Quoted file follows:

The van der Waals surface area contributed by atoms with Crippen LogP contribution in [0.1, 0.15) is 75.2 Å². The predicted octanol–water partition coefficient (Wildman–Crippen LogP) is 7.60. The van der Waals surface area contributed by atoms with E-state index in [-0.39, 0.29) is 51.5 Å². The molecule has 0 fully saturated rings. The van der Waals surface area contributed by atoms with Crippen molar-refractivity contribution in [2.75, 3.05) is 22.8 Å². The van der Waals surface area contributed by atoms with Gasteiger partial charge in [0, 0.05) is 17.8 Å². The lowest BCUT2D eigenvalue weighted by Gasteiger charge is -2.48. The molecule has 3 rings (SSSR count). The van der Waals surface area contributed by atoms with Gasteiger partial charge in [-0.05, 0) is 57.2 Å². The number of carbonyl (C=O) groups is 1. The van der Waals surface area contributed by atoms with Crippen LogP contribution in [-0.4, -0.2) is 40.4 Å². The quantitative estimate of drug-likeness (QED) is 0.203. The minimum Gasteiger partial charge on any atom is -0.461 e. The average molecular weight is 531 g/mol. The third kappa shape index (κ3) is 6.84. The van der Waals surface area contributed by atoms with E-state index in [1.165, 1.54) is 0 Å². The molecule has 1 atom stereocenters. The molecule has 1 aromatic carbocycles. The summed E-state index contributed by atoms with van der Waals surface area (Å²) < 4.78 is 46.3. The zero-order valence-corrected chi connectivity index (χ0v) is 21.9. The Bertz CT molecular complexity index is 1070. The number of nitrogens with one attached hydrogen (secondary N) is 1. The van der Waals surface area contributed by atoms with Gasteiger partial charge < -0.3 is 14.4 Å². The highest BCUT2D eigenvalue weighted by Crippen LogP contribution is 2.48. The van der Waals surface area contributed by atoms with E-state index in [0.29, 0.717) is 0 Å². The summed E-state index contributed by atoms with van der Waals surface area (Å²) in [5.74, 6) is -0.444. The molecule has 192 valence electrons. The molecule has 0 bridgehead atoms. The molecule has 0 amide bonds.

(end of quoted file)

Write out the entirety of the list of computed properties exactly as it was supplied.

The van der Waals surface area contributed by atoms with Crippen LogP contribution in [0.1, 0.15) is 75.2 Å². The predicted octanol–water partition coefficient (Wildman–Crippen LogP) is 7.60. The van der Waals surface area contributed by atoms with E-state index in [-0.39, 0.29) is 51.5 Å². The molecule has 0 fully saturated rings. The van der Waals surface area contributed by atoms with Crippen molar-refractivity contribution in [2.75, 3.05) is 22.8 Å². The van der Waals surface area contributed by atoms with Gasteiger partial charge in [0, 0.05) is 17.8 Å². The lowest BCUT2D eigenvalue weighted by Gasteiger charge is -2.48. The molecule has 3 rings (SSSR count). The van der Waals surface area contributed by atoms with Gasteiger partial charge in [-0.05, 0) is 57.2 Å². The number of carbonyl (C=O) groups is 1. The van der Waals surface area contributed by atoms with Crippen LogP contribution in [-0.4, -0.2) is 40.4 Å². The quantitative estimate of drug-likeness (QED) is 0.203. The minimum Gasteiger partial charge on any atom is -0.461 e. The average molecular weight is 531 g/mol. The third kappa shape index (κ3) is 6.84. The van der Waals surface area contributed by atoms with E-state index in [1.165, 1.54) is 0 Å². The molecule has 1 atom stereocenters. The molecule has 1 aromatic carbocycles. The summed E-state index contributed by atoms with van der Waals surface area (Å²) < 4.78 is 46.3. The zero-order valence-corrected chi connectivity index (χ0v) is 21.9. The Bertz CT molecular complexity index is 1070. The number of nitrogens with one attached hydrogen (secondary N) is 1. The van der Waals surface area contributed by atoms with Gasteiger partial charge < -0.3 is 14.4 Å². The highest BCUT2D eigenvalue weighted by Crippen LogP contribution is 2.48. The van der Waals surface area contributed by atoms with E-state index in [0.29, 0.717) is 0 Å². The summed E-state index contributed by atoms with van der Waals surface area (Å²) in [5.74, 6) is -0.444. The molecule has 192 valence electrons. The molecule has 0 bridgehead atoms. The molecule has 0 amide bonds.